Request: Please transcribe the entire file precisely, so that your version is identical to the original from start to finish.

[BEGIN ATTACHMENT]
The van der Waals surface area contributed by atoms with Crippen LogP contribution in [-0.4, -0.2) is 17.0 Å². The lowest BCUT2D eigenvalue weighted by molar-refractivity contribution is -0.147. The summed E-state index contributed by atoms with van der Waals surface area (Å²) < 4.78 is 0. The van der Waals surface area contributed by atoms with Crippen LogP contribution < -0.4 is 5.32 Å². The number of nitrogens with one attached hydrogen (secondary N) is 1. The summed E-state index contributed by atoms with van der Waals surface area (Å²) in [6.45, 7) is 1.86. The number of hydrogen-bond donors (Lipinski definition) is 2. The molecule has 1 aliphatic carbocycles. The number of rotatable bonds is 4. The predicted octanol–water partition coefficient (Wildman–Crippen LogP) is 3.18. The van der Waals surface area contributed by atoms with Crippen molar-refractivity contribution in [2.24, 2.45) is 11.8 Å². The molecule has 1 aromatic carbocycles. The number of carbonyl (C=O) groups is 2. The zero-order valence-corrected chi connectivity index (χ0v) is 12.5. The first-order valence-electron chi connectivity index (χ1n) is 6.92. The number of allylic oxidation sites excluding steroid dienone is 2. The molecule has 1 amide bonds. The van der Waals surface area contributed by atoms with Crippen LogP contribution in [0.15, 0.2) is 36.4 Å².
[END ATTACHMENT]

The van der Waals surface area contributed by atoms with Crippen LogP contribution in [-0.4, -0.2) is 17.0 Å². The lowest BCUT2D eigenvalue weighted by molar-refractivity contribution is -0.147. The summed E-state index contributed by atoms with van der Waals surface area (Å²) < 4.78 is 0. The van der Waals surface area contributed by atoms with Crippen LogP contribution < -0.4 is 5.32 Å². The number of nitrogens with one attached hydrogen (secondary N) is 1. The summed E-state index contributed by atoms with van der Waals surface area (Å²) in [6.45, 7) is 1.86. The number of hydrogen-bond donors (Lipinski definition) is 2. The molecule has 1 aliphatic carbocycles. The number of rotatable bonds is 4. The predicted octanol–water partition coefficient (Wildman–Crippen LogP) is 3.18. The van der Waals surface area contributed by atoms with Crippen molar-refractivity contribution in [2.24, 2.45) is 11.8 Å². The molecule has 1 aromatic carbocycles. The number of carbonyl (C=O) groups is 2. The zero-order valence-corrected chi connectivity index (χ0v) is 12.5. The first-order valence-electron chi connectivity index (χ1n) is 6.92. The number of allylic oxidation sites excluding steroid dienone is 2. The molecule has 1 amide bonds. The van der Waals surface area contributed by atoms with Crippen LogP contribution in [0.15, 0.2) is 36.4 Å².